About this time I received a letter from Admiral Buchanan, telling me he had not yet asked pardon because he could not bring himself to express regret for anything he had done. I showed the letter to General Joe Johnston, who said, in his terse way: "You don't have to express any regret. I have asked pardon and have expressed no regret. Oh, yes, I did, too. I requested that His Excellency would grant me a pardon, and expressed regret that I could offer no reason why he should."
After this I set out to follow my family, who had preceded me to Mr. Mason's home. The railroad ran only as far as Hamilton's Crossing, the track having been torn up beyond that point, and not yet replaced. The whole country had been wasted by war, and the condition of the people was fearful. The poverty stricken Confederate soldiers returning to their ruined homes found Federal garrisons in every county seat, sometimes white and sometimes negroes. All of our good men were destitute, and there were but a few who were not cast down in heart and spirit.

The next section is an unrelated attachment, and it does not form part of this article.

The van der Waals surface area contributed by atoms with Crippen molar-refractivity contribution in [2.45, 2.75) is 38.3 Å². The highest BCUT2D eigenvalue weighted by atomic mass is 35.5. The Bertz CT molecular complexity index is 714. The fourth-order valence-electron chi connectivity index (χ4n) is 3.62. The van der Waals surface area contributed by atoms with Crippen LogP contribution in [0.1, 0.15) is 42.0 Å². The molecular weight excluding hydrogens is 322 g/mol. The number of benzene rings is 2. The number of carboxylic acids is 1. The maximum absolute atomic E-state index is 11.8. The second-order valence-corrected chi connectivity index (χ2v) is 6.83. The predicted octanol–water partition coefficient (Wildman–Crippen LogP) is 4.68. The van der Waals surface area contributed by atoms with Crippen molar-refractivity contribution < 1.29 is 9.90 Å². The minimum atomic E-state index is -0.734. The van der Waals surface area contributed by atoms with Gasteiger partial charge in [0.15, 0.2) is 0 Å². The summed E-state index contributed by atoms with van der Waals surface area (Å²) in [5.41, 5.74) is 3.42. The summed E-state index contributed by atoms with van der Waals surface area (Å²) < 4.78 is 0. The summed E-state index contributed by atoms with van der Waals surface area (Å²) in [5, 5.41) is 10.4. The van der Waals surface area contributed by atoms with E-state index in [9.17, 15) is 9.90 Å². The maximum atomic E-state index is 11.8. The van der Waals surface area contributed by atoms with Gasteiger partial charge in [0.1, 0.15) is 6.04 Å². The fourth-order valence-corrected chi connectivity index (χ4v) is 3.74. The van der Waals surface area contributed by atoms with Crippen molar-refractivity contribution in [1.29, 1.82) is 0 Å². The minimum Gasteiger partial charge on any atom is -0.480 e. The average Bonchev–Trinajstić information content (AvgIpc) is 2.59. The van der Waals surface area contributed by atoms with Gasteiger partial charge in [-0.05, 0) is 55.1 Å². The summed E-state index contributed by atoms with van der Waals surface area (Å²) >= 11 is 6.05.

A stagecoach awaited the passengers for Fredericksburg at Hamiliton's Crossing, and into it I climbed with a Federal major and his wife, on the arrival of the train from Richmond. It had been raining, and the roads were very heavy. After a while the stage agent came to the door, followed by a respectable looking negro woman, and said, hesitatingly, "Can't this woman have a seat in there? It's a long and muddy walk to town." "No, indeed," said Mrs. Major. "No nigger woman shall sit beside me." "I will be d -- d if she shall sit by me," said the manly major. "Come and sit in here by me, old woman, " said I. "I've been riding by such as you for nearly forty years, and it is too late for me to put on airs now." And this little difference being amicably adjusted, we proceeded on our way.